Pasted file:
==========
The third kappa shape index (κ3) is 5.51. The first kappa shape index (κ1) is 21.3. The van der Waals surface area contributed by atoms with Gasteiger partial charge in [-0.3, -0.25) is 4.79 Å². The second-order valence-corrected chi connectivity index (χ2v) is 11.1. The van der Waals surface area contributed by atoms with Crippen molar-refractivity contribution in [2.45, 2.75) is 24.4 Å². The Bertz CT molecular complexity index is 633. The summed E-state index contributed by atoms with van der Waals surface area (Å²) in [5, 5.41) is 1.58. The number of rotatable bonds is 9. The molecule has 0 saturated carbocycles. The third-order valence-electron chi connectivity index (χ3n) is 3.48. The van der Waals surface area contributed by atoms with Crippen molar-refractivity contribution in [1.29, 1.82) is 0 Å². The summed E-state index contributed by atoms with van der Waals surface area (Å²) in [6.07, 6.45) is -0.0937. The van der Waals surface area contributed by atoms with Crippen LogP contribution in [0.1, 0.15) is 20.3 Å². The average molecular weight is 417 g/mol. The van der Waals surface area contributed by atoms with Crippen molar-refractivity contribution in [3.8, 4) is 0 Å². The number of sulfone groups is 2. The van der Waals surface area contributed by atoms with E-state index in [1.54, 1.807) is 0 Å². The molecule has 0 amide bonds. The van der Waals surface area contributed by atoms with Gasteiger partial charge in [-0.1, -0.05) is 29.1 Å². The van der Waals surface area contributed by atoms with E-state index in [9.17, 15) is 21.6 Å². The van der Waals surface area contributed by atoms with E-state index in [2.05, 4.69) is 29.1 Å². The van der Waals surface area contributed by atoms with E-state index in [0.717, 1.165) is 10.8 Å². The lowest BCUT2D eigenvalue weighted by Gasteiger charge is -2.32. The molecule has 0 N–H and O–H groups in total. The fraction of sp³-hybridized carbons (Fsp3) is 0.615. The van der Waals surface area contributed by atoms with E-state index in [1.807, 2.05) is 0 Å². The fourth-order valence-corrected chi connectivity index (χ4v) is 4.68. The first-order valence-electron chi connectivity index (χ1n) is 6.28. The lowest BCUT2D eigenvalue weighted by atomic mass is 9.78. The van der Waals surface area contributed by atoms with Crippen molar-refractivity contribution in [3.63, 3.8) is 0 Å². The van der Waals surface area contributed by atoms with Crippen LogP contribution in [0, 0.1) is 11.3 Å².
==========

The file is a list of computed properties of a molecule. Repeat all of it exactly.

The third kappa shape index (κ3) is 5.51. The first kappa shape index (κ1) is 21.3. The van der Waals surface area contributed by atoms with Gasteiger partial charge in [-0.3, -0.25) is 4.79 Å². The second-order valence-corrected chi connectivity index (χ2v) is 11.1. The van der Waals surface area contributed by atoms with Crippen molar-refractivity contribution in [2.45, 2.75) is 24.4 Å². The Bertz CT molecular complexity index is 633. The summed E-state index contributed by atoms with van der Waals surface area (Å²) in [5, 5.41) is 1.58. The number of rotatable bonds is 9. The molecule has 0 saturated carbocycles. The third-order valence-electron chi connectivity index (χ3n) is 3.48. The van der Waals surface area contributed by atoms with Crippen molar-refractivity contribution in [1.29, 1.82) is 0 Å². The summed E-state index contributed by atoms with van der Waals surface area (Å²) in [6.07, 6.45) is -0.0937. The van der Waals surface area contributed by atoms with Crippen LogP contribution in [0.1, 0.15) is 20.3 Å². The average molecular weight is 417 g/mol. The van der Waals surface area contributed by atoms with Crippen molar-refractivity contribution in [3.8, 4) is 0 Å². The number of sulfone groups is 2. The van der Waals surface area contributed by atoms with E-state index in [1.54, 1.807) is 0 Å². The molecule has 0 amide bonds. The van der Waals surface area contributed by atoms with Gasteiger partial charge in [-0.1, -0.05) is 29.1 Å². The van der Waals surface area contributed by atoms with E-state index in [9.17, 15) is 21.6 Å². The van der Waals surface area contributed by atoms with E-state index in [2.05, 4.69) is 29.1 Å². The van der Waals surface area contributed by atoms with E-state index in [0.717, 1.165) is 10.8 Å². The lowest BCUT2D eigenvalue weighted by Gasteiger charge is -2.32. The molecule has 0 N–H and O–H groups in total. The fraction of sp³-hybridized carbons (Fsp3) is 0.615. The van der Waals surface area contributed by atoms with E-state index in [1.807, 2.05) is 0 Å². The fourth-order valence-corrected chi connectivity index (χ4v) is 4.68. The first-order valence-electron chi connectivity index (χ1n) is 6.28. The lowest BCUT2D eigenvalue weighted by atomic mass is 9.78. The van der Waals surface area contributed by atoms with Crippen molar-refractivity contribution in [3.63, 3.8) is 0 Å². The van der Waals surface area contributed by atoms with Crippen LogP contribution in [0, 0.1) is 11.3 Å².